Re: [fukuoka_farming] Achieving sustainability in the use of green manures
- Larry, I was taking a look at the website. I checked the Links pages, and
was rather surprised. I was expecting to find many links - so many have been
posted on this group, so many wonderful links to wonderful things. But on
the website I found only a shor list of things, only directly relating to
Fukuoka. The were links for seedballs, links for seeds, and links for
Fukuoka's books. That is all great, but don't you think that it could be a
little broader? Personally, when I find a really good website, I am glad.
Let's say I find a site which is really on my wavelength. Then I will
apreciate links that are directly connected, but also links which that
person (/persons) is also interested in. The chances are that I will also be
interested in at least some of them. Like on Amazon, you find a book, and
you click on "those who bought this also bought..." or those who bought this
recommend.." I know some people feel that Fukuoka should not be mixed wth
other things. Well, I disagree. At least in a way. I mean, even he mixes. He
gets a lot from Buddhism, and also a lot from Daoism, for example. That is
great. How about some Permaculture links. And links to Agroforestry. Perhaps
to the various projects in Thailand, Sri Lanka and so on. How about to CAT
(centre for alternative technology) which is also about living in a
sustainable way. How about to the Schumacher college, founded on principles
of holism, us being a part of nature, and bringing that into eduation. It is
wonderfull that we can help open peoples' eyes to Fukuoka, and I feel that
it can only help to also provide some links to other such good ideas. If you
ask me, I almost feel that we are a part of the bottom-up drive system
powering the paradigm shift that is all so important in these times, and
networking and working together is so important for this.
Well, that's an idea!
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- At Wednesday, 06 November 2002, Justin wrote:
>Larry, I was taking a look at the website.It's good to know that someone is... :)
> I checked the Links pages, andhave been
>was rather surprised. I was expecting to find many links - so many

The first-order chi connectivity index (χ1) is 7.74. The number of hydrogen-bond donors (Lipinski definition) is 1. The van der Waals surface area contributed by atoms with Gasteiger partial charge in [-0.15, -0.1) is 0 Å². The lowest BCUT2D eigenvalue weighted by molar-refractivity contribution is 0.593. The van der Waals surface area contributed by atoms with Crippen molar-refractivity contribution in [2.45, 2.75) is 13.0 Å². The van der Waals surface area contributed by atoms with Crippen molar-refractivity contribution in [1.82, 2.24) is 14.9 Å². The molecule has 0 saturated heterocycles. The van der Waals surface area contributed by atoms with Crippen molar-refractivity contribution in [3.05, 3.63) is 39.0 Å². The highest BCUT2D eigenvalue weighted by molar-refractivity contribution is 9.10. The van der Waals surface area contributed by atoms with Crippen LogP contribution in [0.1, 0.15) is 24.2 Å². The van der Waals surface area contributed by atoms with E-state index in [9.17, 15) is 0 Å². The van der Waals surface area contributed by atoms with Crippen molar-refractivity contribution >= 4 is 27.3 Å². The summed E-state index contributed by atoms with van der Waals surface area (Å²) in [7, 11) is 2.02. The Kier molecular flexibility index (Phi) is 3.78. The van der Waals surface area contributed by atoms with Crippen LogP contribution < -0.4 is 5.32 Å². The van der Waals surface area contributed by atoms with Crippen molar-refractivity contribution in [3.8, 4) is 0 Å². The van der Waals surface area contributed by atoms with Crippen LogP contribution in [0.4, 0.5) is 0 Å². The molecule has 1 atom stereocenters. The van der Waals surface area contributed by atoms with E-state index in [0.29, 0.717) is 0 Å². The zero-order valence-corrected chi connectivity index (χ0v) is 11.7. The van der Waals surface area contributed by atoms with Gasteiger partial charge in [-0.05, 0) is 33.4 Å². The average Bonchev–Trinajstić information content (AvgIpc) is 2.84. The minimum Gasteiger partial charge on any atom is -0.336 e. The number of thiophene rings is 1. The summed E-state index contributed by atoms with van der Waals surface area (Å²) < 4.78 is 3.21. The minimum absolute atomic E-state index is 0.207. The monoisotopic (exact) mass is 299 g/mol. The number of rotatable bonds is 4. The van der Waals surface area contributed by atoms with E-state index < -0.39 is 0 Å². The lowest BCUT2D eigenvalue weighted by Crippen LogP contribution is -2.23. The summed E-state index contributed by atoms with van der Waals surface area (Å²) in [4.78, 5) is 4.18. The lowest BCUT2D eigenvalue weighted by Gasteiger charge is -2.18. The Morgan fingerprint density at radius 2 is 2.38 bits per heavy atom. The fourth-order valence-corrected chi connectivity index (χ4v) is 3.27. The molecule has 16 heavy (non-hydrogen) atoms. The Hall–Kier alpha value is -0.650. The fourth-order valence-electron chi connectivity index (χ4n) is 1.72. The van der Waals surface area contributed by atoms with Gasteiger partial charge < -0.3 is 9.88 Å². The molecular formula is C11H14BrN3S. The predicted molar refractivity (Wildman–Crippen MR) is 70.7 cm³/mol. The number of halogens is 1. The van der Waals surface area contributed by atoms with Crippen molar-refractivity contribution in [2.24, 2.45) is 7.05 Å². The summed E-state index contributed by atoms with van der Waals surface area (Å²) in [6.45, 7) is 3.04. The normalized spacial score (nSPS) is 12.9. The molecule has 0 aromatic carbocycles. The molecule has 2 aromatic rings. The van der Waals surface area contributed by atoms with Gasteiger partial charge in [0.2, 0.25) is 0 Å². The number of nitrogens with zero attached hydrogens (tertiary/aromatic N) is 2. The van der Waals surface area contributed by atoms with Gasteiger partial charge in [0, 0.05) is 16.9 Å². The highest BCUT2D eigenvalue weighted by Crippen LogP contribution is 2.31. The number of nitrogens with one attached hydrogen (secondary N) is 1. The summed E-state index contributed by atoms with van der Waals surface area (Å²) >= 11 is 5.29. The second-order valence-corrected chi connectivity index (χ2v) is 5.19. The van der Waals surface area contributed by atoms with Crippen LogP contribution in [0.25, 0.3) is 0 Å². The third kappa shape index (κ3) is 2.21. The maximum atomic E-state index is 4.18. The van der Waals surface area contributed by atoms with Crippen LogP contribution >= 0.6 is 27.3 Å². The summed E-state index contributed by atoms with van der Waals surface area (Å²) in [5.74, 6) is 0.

>posted on this group, so many wonderful links to wonderful things.But on
>the website I found only a shor list of things, only directly relatingto
>Fukuoka. The were links for seedballs, links for seeds, and links forcould be a
>Fukuoka's books. That is all great, but don't you think that it
>little broader?I've gone back through the entire archive and extracted all of those
links. You are right that there are a lot of good ones there. I've
also added a bunch of possible others gathered from my surfing/searching.
I haven't added them to the website yet because I was waiting to
see how the people here want to see the site develop. One option
is to keep it as closely focused on Fukuoka as possible since there
are no other sites that do this or provide comprehensive or extensive
info about him and his methods. It's easy to find info about other
methods of sustainable agriculture -- any Google search turns up
thousands of links to such sites. It's not easy to find hardcore
detailed info on Fukuoka and his method.
The other possibility is what you suggest. Add a bunch of links to
other sustainable ag sites (I also have a HUGE collection of those).
I don't mind doing that, but I'm concerned that it might dilute
what the Fukuoka site is all about. That's where I need input from
other list participants.
Even though I built and maintain the site I don't think of it as
"mine". I don't feel I have the right or freedom to do just anything
I want to with it. Changes and direction should come from concensus
amongst participants of this list. Maybe your questions and suggestions
will stir some dialog about this. I would definitely welcome that.
>I know some people feel that Fukuoka should not be mixed wthhe mixes.
>other things. Well, I disagree. At least in a way. I mean, even
The more I come to understand what he is saying and doing, the more
I come to realize just how unique his message is. All of the other
methods (I've spent more hours than I care to think about researching
them) are human-centered and human-dominated. They all come at it
with the attitude of dominating and overcoming natural processes
even while they talk of working "with" nature. Holmgren, one of the
co-creators of the Permaculture concept, alluded to this in that
article Robert Monie told us about.
Having said that, I also have to add that I agree about mixing other
methods into the process if its needed. There are parts of Permaculture,
agroforestry and biointensive gardening that I think can be used
very effectively in certain circumstances.
>He gets a lot from Buddhism, and also a lot from Daoism, for example.I know that he weaves a lot of Buddhist philosophy through his books,
but in that interview with Plowboy he made the point that its all
about farming, not religion. I get the feeling that all of the mystique
surrounding him often obscures the fact that he was, first and foremost,
a commercial farmer. Raising food for sale was his primary occupation
and all the rest was wrapped around and focused on that.
>Well, that's an idea!Excellent comments. It will be interesting to see what others have
to say about all of this.